A good lawyer represents their clients competently and follows the rules of professional conduct. A successful lawyer does this while also feeling satisfaction in their work and personal life. How does one person manage to do all of these things? This article discusses how to become a good lawyer with an emphasis on the changing technological landscape in law practice.
Technology in law practice can be a gift and a curse. While it streamlines processes and saves attorneys time, it changes law practice in other ways. Unlimited access to information affects how lawyers have to behave ethically. Constant connection through technology contributes to a profession that already causes burnout and stress. Here’s how to be a good lawyer by paying attention to ethics rules and how to be a successful lawyer by paying attention to your personal wellness.
What does it take to be a good lawyer in our current era? Fundamentally, being a good lawyer means providing competent representation to clients. This competency has always been required for substantive law and practice, but the majority of lawyers these days also have an ethical duty to maintain technological competence. In response to how technology has changed the way we share information, the ABA updated several rules and comments to its Model Rules of Professional Conduct. Rule 1.1 covers lawyer competence, and the ABA added Comment 8 to address maintaining competence in the age of technology: “a lawyer should keep abreast of changes in the law and its practice, including the benefits and risk associated with relevant technology.”
The ABA also added Section (c) to Rule 1.6, which deals with confidentiality of information. Section (c) states that lawyers “shall make reasonable efforts to prevent the inadvertent or unauthorized disclosure of, or unauthorized access to, information relating to the representation of a client.” In dealing with inadvertent disclosures by third parties, the ABA modified Rule 4.4, Section (b) to include electronically stored information: “A lawyer who receives a document or electronically stored information relating to the representation of the lawyer's client and knows or reasonably should know that the document or electronically stored information was inadvertently sent shall promptly notify the sender.” Comment 2 of this rule states that this obligation extends to metadata “only if the receiving lawyer knows or reasonably should know that the metadata was inadvertently sent to the receiving lawyer.” Comment 3 gives lawyers the option of deleting unread electronically stored information.
Technological competence supports not only confidentiality but efficiency as well. Lawyers who remain technologically incompetent could cost their clients time and money by spending too much time on tasks that have been made simpler with new tools or programs. Good lawyers should stay on top of new technologies in order to avoid disciplinary action or malpractice suits. They should also be mindful of how their documents and data are saved and shared. Most attorneys have technology training available to them in one form or another, whether it’s taking online courses, subscribing to legal tech blogs or reading up on software guides.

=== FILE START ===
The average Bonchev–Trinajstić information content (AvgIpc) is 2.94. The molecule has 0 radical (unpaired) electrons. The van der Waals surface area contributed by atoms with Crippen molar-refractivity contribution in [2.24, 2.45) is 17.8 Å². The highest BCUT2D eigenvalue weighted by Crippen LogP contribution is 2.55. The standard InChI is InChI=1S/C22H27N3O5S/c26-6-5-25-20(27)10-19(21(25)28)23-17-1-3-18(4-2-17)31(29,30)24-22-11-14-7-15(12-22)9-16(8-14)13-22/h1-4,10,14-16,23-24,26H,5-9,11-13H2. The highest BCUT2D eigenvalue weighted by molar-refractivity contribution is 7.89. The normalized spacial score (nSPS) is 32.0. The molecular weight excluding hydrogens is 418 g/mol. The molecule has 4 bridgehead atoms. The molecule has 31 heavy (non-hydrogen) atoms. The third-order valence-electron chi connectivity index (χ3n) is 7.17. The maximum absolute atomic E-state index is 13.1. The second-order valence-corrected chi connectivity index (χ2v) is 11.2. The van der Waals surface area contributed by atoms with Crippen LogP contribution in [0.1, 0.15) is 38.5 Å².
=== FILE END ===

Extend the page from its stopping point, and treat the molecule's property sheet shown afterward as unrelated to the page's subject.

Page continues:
Learning how to become a rich lawyer should not be the mark for being “successful”. The money and status that comes with being a lawyer is nice, but is it worth it if you aren’t happy? Most successful lawyers are prone to anxiety, depression and substance abuse. A lawyer’s work was already demanding and stressful before the advent of email, smartphones and remote access. With so much access to technology, attorneys stay constantly connected to their clients, partners and responsibilities. Devices further enable lawyers to sacrifice quality of life by continuously working after hours and weekends. Their around-the-clock relationship with work can lead to burnout and poor physical and mental health.
Adequate sleep, regular exercise and healthy eating can help manage the stress of meeting deadlines and hitting billing requirements. Unfortunately, lawyers are smart enough to know this but are too overwhelmed to engage in this. Mindfulness exercises and breath modulation are small practices that can help with the daily stresses of work. Attorneys can also achieve a better work-life balance by setting aside time to commit to a hobby outside of work. Beyond these options, attorneys can get to the root of their mental health problems through therapy. It’s easy for attorneys to neglect their happiness in favor of their career. The most successful lawyers are ones that achieve professional success while also prioritizing their personal needs.
Technology has helped streamline our everyday lives and the practice of law is no different. There are countless tools now available for case management, e-discovery, helping find jobs for lawyers, lead development, customer service, and even law firm hiring. With so many options available, it’s important to do your research to make sure you find the right fit for you and your practice. Lawyers truly taking advantage of these new tools know they need to use it for more than just specific case related tasks; they also need to use technology to help streamline their client’s experience.
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